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'Potter' magic proves enchanting - but only for a short spell

By David SterrittStaff writer of The Christian Science Monitor / November 16, 2001



Harry Potter has ridden his broomstick into multiplexes everywhere. In a telling sign of our times, responses to the movie's arrival have focused at least as much on its financial prospects as on its cultural worth or entertainment value.

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Will the 11-year-old wizard sink the international box-office record - a towering $1.8 billion - set by "Titanic" a few short years ago? Will soft drinks, construction kits, and other tie-in products fly off shopping-mall shelves on the strength of his magical appeal? Will the four J.K. Rowling books about his adventures sell a million more copies as the movie adds to their mystique?

Such questions are understandable, given the astonishing success of Rowling's series. The four books published so far have reportedly sold 116 million copies in 47 languages in 200 countries. In an age when cultural events are reported on with a statistical glee once reserved for the sports pages, it's not surprising that media attention is riveted on how much return Warner Bros. will reap for its investments of more than $120 million in the film's production and more than $40 million in the initial marketing campaign.

But none of this sheds light on the one question that really matters as "Harry Potter and the Sorcerer's Stone" finally opens: Is it a good movie? The answer is yes, with reservations.

In terms of craft, energy, and traditional fantasy-film fun, there's much to celebrate. Steve Kloves's screenplay dodges the temptation to improve on its source, staying as faithful to Rowling's book as Harry's friend Hagrid is to Albus Dumbledore, the master wizard they both love. Chris Columbus has directed the movie in the same spirit, bringing the novel's characters and events to life through colorful images that make a world of spells and sorcery seem as solid as the one we travel every day.

What you won't find are qualities a truly great movie adaptation might have offered - new layers of meaning, perspectives on the story that only film images could provide, fresh insights into the tale's moral and ethical questions.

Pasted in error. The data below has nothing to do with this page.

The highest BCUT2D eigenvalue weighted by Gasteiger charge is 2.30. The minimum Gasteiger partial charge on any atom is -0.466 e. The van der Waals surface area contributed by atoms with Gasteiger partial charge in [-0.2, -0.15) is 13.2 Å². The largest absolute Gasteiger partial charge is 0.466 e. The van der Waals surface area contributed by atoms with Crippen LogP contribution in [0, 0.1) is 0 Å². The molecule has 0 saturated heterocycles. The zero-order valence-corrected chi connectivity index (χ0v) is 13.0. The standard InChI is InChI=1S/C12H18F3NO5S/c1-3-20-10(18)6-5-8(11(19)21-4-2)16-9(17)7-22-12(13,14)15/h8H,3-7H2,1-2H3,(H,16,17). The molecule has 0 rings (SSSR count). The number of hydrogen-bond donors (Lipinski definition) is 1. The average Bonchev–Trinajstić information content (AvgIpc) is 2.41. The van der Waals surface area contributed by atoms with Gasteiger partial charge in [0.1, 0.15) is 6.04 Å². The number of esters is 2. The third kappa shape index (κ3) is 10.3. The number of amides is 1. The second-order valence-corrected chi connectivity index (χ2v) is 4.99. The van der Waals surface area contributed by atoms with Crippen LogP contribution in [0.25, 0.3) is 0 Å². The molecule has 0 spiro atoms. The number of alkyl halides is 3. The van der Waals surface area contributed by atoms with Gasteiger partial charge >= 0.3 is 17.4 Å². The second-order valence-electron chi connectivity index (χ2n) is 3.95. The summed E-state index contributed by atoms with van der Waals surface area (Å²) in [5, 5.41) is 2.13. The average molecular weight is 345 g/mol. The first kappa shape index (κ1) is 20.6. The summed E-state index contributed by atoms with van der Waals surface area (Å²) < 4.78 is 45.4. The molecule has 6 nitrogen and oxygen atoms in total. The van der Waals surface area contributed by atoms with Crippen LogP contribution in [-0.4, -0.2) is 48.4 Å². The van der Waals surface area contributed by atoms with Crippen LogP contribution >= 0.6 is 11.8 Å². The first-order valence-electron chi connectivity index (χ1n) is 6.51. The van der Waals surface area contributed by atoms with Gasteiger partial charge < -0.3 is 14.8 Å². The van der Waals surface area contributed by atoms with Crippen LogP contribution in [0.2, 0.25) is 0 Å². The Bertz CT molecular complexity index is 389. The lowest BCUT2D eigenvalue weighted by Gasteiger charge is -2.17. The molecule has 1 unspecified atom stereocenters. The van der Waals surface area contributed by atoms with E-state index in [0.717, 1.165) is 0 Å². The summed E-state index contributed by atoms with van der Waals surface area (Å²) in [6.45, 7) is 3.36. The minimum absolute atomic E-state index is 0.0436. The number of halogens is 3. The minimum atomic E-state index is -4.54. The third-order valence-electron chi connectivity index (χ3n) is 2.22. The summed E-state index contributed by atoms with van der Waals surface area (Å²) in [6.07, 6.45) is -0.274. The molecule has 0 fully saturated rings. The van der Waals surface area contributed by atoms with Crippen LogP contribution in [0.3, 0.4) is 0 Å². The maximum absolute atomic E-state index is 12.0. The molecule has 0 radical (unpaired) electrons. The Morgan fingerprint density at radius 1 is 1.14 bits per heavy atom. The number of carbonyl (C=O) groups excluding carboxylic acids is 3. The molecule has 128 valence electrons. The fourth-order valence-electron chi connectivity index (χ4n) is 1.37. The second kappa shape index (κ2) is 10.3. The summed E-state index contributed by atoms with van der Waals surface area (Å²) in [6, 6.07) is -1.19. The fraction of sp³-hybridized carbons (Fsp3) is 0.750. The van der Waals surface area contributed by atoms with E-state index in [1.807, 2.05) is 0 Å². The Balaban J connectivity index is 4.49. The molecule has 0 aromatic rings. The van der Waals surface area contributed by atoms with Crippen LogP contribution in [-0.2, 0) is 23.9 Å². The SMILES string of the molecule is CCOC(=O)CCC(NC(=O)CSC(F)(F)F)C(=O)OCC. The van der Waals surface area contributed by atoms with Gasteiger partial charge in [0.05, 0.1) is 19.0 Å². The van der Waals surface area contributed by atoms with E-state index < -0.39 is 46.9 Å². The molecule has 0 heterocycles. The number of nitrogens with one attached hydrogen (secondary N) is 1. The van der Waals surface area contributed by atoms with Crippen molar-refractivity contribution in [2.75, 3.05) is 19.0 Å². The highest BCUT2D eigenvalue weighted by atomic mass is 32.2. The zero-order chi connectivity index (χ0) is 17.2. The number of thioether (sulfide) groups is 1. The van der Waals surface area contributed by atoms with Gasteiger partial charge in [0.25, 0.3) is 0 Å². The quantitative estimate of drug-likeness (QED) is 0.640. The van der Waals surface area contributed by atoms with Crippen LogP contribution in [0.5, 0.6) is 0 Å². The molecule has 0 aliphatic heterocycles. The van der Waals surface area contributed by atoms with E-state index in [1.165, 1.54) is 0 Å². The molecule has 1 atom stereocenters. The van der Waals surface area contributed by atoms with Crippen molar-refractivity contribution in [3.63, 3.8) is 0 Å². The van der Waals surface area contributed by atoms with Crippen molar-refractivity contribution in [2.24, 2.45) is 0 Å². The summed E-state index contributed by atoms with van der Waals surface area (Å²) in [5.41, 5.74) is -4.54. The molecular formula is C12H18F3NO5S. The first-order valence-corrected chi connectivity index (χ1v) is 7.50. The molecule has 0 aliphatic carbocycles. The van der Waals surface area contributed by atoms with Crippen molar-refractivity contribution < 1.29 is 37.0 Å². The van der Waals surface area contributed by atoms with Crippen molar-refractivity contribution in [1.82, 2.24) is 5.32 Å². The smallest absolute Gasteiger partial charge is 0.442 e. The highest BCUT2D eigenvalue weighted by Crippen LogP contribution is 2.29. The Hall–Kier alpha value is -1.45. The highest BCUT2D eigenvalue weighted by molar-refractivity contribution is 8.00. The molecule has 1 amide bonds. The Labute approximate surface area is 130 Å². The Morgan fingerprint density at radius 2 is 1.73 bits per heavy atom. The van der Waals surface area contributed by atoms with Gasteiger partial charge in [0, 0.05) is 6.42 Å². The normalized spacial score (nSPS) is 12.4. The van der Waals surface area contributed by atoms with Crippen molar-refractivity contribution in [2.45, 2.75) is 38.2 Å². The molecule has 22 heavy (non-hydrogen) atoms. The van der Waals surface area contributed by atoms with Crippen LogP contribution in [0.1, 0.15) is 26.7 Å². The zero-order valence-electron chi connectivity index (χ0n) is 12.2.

Fans of the novel will have great fun reliving its adventures, and newcomers will receive a rollicking welcome to its magic-touched realm. But enthusiasm for Rowling's book has often obscured the fact that it's a completely kid-centered yarn, probing huge issues - most notably the struggle of goodness, love, and humility against evil, hatred, and arrogance - in terms simple and straightforward enough for any smart youngster to grasp. The movie operates on the same valuable but limited level, serving up about 2-1/2 hours of diversion that captivate the childlike eye and ear while offering little for the grown-up mind and heart.

As most moviegoers will know long before they settle into their seats, the tale begins on a suburban street where an odd-looking stranger strikes up a conversation with a patiently waiting cat. The stranger is Dumbledore, headmaster of the Hogwarts School of Witchcraft and Wizardry, and the cat turns out to be Professor McGonagall, who teaches transfiguration there. They're joined by assistant Rubeus Hagrid, who's carrying infant Harry in his arms, ready to deliver the child to relatives who'll bring him up.

Although he's just a baby, Harry has been through harrowing times, as we soon learn. Both his parents were killed by Voldemort, a wizard so wicked that few dare speak his name. Harry himself was also attacked, but mysterious magic left him unharmed except for a lightning-shaped scar on his forehead. His survival has made him a legend in the witch-and-wizard crowd.

Harry is too young to remember any of this, and Dumbledore thinks he'll grow up happier if he lives with a family of Muggles - folks ignorant of the magic world - and doesn't learn his history until he's older. The main part of the story begins as Harry approaches his 11th birthday and starts receiving weird letters inviting him to attend the Hogwarts school.

Soon he's cheerfully honing his magic skills, mastering a broomstick-borne sport called quidditch, learning details of his dramatic past, and realizing that Voldemort remains a very real threat - to him, and to everyone on earth if he gets hold of an enigmatic object being guarded at Hogwarts by spells, enchantments, and a three-headed dog monster named Fluffy.

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